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Wole Soyinka still hopeful for Nigeria despite current misfortunes

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Sunday Alamba/Copyright 2021 The Associated Press. All rights reserved


Wole Soyinka, Nigeria's Nobel-winning author, sees his country's many problems — misgoverning politicians, systemic corruption, violent extremists, and kidnapping bandits — yet he does not despair.

At 87, he believes Nigeria's youth may have the energy and the know-how to get the troubled country back on track.

Soyinka credits young Nigerians between 15 and 35 — about a third of the population — for trying to fundamentally reform the country.

He cites the #EndSARS protests a year ago against police brutality.

"The kind of energy and intelligence which created the #EndSARS movement is one, for instance, that can be used on a much broader scale to involve masses of people," he comments.

Soyinka won the Nobel Prize for Literature in 1986, the first Black African to do so.

Now he's published a new novel, his first in almost 50 years.

In "Chronicles from the Land of the Happiest People on Earth" he has created a fictional Nigeria rife with crime, corruption and chaos, governed by the oppressive People on the Move Party (POMP).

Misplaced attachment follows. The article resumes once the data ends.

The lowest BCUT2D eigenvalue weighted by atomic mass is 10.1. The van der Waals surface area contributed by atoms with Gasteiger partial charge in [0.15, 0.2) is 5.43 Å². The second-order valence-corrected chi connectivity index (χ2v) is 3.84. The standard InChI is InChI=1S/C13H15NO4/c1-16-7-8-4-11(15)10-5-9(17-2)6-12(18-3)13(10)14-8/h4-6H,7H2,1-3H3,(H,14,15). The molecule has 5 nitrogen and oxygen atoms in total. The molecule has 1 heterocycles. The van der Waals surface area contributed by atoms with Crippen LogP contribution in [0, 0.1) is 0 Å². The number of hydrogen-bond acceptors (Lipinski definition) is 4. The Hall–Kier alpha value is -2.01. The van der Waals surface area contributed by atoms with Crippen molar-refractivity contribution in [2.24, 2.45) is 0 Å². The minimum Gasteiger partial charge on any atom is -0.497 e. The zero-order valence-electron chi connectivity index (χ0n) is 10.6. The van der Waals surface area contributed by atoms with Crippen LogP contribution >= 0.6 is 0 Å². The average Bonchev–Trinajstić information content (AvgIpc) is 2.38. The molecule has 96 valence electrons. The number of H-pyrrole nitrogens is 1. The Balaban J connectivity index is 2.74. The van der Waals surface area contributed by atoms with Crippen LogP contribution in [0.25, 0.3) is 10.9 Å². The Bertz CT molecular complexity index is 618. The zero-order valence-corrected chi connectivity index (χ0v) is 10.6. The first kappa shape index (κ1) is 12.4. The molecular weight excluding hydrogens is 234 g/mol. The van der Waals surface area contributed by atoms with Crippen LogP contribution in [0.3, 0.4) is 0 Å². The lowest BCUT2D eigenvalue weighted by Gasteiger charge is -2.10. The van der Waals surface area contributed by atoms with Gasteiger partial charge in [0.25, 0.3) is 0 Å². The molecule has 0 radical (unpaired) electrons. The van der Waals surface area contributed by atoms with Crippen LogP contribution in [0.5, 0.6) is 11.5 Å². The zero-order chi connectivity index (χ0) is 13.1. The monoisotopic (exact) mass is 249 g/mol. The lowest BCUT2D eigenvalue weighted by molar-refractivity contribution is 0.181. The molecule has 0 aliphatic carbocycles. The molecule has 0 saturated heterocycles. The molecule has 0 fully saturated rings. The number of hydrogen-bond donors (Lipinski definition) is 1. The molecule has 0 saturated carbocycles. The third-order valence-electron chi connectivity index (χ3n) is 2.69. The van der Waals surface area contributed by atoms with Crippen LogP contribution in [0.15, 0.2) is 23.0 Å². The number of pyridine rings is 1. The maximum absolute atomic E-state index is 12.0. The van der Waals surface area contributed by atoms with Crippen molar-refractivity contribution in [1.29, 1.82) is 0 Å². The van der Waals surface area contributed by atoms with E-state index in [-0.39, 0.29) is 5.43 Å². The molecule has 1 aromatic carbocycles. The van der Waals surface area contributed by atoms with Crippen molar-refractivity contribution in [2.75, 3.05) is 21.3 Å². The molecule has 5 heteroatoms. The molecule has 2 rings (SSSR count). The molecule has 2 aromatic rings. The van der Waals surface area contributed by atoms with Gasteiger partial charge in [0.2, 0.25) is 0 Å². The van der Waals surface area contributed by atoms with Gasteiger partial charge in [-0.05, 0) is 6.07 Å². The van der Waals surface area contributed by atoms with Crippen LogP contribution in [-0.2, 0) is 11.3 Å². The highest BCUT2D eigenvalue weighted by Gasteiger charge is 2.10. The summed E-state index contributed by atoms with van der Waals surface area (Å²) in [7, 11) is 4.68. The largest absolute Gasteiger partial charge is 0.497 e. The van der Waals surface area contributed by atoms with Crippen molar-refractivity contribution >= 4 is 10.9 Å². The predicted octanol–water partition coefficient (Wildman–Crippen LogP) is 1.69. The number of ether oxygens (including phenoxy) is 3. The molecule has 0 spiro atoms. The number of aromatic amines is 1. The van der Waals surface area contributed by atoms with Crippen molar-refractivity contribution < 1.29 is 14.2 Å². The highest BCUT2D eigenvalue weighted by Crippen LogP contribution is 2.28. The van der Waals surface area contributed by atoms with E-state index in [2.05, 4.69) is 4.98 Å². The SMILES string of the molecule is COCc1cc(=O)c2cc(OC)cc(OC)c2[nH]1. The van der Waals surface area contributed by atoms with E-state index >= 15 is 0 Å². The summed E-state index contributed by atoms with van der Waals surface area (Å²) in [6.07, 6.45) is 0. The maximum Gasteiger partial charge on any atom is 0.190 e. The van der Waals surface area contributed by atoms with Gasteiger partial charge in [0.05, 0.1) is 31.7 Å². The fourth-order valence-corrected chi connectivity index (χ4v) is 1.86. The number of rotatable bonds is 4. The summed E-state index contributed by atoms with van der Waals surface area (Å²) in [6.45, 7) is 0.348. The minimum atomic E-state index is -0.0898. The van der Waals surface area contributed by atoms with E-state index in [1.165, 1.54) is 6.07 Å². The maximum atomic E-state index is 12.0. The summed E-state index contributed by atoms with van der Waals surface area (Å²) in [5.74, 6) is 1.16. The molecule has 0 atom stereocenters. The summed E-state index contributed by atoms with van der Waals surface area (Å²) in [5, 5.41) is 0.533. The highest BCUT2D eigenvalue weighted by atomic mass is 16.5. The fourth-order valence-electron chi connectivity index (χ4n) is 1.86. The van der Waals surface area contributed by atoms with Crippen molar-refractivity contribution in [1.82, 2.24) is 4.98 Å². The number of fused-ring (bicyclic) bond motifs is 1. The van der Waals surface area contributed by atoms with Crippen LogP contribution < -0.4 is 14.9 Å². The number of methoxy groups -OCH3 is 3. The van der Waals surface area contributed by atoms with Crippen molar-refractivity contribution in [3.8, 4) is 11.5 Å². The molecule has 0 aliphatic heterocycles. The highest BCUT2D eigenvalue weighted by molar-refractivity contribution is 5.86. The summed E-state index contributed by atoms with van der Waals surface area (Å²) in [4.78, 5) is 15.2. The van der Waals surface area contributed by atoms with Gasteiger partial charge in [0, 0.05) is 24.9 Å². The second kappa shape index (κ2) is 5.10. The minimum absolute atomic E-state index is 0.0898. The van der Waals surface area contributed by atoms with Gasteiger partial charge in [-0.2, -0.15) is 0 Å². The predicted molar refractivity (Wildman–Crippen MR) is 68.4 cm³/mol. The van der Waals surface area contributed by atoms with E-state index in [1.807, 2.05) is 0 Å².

The people it portrays are anything but happy, despite the annual, ironically-named, 'Festival of the People of Happiness'.

It's a parody of the real-life Nigeria of today under the leadership of President Muhammadu Buhari.

In 2015, Soyinka endorsed Buhari for president and asked Nigerians to forgive his past as a former dictator in the 1980s.

Now Soyinka is critical of Buhari.

"Right from the middle of the first round of his government, it has failed on many levels and it is up to Nigerians to wake up and reverse the direction in which they are being taken," he says.

The author believes Buhari and his administration have been unable to tackle the extremist violence that's led to thousands of deaths and the mass kidnappings of schoolchildren.

"They refused to take action at the right time," he says. "They compromised. They appeased. They excused. They even historicized the danger, the reality. And in the process, we lost our humanity completely."

Soyinka admits he is not as strong as he once was, but he's tired of reading his own obituary.

In Nigeria, fake news reports about Soyinka's death are rampant.

"I am getting bored with dying," he says. "I am just bored each time I read my obituary. It's been going on for years."

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